Woman looking over papers
Date Published
August 09, 2019

No one likes piles of paperwork or reading the fine print on anything, but it’s important to understand all the paperwork involved with your move. If you don’t read your paperwork, don’t understand it, or flat out don’t receive it from your moving company, you’re setting yourself up for trouble.

Here’s what paperwork you can expect to receive from your movers and what you need to know about it.

Moving Estimate or Quote

What it is: The written price estimate for your move provided by the moving company after you request a moving quote.

When you receive it: Before you agree to work with a moving company.

What you need to know: A quote or estimate doesn’t lock you in to working with a company, and you can request and compare quotes from multiple companies.

Some estimates are binding, meaning your price is set, and some are non-binding, meaning the final cost may fluctuate up or down a bit. Ask which type yours is, and find out if all fees are included in your estimate. It’s a good idea to also ask what else could potentially affect your price on moving day.

You should always arrange an in-home survey with your mover and then get a moving estimate in writing. An estimate done only over the phone, online, or by email is not going to be nearly as accurate. It’s important for them to see the type and number of items you’re moving because most quotes are based on weight and/or distance. (An exception would be if your terms for payment are based on something else such as number of movers or hours.)

Bill of Lading

What it is: By definition, a bill of lading is “A detailed list of a shipment of goods in the form of a receipt given by the carrier to the person consigning the goods.”

It is an acknowledgment that your “cargo” is being loaded for shipment and will serve as a receipt proving that the shipment has been delivered to your home in good condition.

In more simple terms, the bill of lading is your moving contract, and it details a lot of important information.

When you receive it: On moving day before your items are loaded onto the truck(s).

What you need to know: Moving companies are required by law to prepare a bill of lading for every move they do. It is important you receive it and read it before the work begins. It should include:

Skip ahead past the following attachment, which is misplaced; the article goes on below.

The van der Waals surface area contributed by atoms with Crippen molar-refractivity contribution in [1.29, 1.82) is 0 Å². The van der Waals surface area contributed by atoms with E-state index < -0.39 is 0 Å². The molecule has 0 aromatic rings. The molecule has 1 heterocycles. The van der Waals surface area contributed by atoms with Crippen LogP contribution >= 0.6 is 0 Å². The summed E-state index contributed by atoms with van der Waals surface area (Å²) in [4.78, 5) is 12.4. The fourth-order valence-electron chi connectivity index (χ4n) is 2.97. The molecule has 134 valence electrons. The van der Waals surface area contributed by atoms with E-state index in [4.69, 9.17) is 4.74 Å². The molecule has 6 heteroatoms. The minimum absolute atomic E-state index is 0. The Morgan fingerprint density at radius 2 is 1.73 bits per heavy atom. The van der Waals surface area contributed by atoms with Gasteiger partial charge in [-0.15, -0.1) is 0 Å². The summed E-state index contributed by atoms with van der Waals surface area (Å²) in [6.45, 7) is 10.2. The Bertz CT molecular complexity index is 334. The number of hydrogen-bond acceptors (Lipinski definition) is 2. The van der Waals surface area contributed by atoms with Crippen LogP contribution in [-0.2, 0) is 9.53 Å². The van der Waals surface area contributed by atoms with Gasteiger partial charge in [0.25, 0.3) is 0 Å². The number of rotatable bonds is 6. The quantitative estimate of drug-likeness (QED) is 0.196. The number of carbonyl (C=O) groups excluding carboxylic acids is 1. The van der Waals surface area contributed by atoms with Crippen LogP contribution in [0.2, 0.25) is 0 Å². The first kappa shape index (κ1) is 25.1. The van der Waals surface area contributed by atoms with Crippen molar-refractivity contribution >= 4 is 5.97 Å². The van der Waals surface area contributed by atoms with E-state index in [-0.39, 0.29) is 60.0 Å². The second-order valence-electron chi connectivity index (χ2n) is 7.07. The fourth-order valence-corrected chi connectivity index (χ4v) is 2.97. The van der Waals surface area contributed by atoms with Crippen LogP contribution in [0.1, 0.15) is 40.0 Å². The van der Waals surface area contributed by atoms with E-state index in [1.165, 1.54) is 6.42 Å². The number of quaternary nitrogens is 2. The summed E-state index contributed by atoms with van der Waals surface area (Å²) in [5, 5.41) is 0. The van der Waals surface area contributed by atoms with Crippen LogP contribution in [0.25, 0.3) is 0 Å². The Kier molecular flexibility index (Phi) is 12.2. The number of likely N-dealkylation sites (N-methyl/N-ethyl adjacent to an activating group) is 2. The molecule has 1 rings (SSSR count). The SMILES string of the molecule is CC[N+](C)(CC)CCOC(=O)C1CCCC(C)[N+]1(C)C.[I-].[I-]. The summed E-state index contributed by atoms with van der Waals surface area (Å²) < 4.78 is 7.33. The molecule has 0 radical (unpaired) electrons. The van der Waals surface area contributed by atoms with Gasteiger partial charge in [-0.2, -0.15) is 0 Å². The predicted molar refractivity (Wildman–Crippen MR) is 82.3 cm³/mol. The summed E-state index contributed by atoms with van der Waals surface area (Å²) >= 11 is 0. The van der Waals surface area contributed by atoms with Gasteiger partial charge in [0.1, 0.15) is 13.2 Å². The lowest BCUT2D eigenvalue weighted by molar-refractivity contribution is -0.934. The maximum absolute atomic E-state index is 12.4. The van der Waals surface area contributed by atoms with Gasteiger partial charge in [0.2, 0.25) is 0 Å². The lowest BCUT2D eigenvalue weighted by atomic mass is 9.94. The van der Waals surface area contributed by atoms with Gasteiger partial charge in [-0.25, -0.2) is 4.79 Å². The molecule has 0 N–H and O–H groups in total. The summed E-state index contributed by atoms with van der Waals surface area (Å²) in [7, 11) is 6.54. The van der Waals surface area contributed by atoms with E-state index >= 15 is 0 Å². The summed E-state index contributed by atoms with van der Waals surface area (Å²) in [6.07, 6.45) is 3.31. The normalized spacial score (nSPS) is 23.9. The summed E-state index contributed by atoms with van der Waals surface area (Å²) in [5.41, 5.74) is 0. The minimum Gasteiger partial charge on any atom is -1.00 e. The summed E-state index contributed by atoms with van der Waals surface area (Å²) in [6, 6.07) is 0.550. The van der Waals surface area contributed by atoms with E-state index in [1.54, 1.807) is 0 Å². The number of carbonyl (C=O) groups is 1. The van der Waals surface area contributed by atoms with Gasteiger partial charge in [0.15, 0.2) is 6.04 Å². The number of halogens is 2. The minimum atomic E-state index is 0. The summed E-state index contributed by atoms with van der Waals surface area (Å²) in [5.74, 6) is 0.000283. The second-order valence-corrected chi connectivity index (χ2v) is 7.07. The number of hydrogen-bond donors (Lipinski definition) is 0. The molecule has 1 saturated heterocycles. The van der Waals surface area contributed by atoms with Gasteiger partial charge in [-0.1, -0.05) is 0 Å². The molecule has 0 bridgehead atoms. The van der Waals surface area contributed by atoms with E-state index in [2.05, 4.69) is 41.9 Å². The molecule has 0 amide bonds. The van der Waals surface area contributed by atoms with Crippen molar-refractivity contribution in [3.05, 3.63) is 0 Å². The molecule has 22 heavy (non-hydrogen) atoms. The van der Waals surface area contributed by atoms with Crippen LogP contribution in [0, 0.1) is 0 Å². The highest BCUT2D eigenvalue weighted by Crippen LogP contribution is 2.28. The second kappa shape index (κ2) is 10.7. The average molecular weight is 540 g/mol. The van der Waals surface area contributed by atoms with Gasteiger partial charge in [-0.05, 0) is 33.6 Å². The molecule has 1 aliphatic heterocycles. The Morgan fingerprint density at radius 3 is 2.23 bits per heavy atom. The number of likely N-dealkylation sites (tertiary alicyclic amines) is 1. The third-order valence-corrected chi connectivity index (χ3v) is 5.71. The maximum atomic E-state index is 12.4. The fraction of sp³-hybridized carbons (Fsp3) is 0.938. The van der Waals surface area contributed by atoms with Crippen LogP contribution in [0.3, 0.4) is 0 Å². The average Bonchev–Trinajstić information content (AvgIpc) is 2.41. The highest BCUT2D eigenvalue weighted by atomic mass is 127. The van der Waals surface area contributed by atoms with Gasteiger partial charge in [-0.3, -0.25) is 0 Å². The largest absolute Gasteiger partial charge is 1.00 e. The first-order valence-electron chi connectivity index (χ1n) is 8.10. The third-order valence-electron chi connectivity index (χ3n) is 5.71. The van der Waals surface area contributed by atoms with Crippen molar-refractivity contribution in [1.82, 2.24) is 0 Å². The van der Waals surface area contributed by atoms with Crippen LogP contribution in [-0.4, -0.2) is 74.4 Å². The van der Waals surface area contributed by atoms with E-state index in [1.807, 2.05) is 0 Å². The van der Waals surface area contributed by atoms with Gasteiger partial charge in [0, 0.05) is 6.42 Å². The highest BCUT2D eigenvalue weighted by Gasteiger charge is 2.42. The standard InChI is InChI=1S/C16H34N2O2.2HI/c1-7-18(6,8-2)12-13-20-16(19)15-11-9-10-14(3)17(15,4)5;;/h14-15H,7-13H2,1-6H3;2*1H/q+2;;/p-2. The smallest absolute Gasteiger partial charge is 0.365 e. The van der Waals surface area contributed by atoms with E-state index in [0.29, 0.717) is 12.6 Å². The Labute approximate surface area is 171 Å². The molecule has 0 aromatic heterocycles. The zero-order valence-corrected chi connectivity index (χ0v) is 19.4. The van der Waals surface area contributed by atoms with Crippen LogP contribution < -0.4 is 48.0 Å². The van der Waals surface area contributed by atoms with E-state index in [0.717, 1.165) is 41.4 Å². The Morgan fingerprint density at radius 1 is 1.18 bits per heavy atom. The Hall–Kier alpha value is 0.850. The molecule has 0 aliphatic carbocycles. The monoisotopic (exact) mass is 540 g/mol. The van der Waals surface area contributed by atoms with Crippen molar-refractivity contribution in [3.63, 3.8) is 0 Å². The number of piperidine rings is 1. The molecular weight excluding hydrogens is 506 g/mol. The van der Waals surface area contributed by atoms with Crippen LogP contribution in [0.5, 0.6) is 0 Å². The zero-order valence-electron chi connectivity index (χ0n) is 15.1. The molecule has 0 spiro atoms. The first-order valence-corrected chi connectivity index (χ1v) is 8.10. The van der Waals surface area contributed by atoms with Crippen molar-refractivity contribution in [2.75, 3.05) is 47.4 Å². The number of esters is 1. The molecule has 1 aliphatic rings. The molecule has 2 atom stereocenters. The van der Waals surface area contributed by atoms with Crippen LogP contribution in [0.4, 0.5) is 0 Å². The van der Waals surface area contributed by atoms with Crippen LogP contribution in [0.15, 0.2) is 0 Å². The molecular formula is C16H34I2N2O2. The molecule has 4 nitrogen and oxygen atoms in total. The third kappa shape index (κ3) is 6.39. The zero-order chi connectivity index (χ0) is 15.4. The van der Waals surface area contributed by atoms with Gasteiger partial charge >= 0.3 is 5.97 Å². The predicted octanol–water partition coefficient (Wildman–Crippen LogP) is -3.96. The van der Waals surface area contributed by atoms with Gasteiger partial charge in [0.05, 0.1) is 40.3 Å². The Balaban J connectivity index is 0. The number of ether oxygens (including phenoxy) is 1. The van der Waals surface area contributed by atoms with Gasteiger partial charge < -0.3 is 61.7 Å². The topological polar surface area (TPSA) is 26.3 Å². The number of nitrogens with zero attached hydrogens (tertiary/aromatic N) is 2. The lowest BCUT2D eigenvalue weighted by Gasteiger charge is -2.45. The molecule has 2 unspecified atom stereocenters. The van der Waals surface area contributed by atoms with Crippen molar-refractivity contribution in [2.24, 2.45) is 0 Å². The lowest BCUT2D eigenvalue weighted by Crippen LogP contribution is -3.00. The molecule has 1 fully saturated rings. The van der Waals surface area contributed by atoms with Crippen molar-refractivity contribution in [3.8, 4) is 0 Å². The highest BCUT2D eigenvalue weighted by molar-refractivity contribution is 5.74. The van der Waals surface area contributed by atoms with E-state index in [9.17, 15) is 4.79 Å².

• Mover’s contact and license information
  • Your contact information
  • Origin and destination address of the shipment
  • Agreed date or period of time for pickup and delivery
  • Service rates and method of payment
  • Carrier liability and dispute settlement program
  • Bill of lading attachments, including a copy of your estimate

Bill of Lading Attachments

Inventory List

This is a list of all items being moved and their condition. This isn’t the same as they inventory list you may have prepared for yourself when you were planning your move.

Your movers will create an inventory of the items they are loading and then issue you a descriptive inventory form. The condition of each item should be noted, but if you packed your items inside boxes or totes, the movers will only note that it was “packed by owner” ( PBO) and mark the condition of the contents as unknown. You should thoroughly review this inventory list.

Order of Service

Moving companies are also required by law to prepare an order of service, which is attached to the bill of lading and must be signed by both you and your movers. This paperwork includes much of the same information written in the bill of lading, including the services you have requested and the dates for pickup and delivery.

Move With Confidence

Any moving company that skips over your paperwork is not reputable and should be avoided! Learn other signs of a dishonest moving company in our previous blog.

When you’re ready to move, start the process by reaching out to our team of certified ProMovers to get a quote — we’re your moving resource!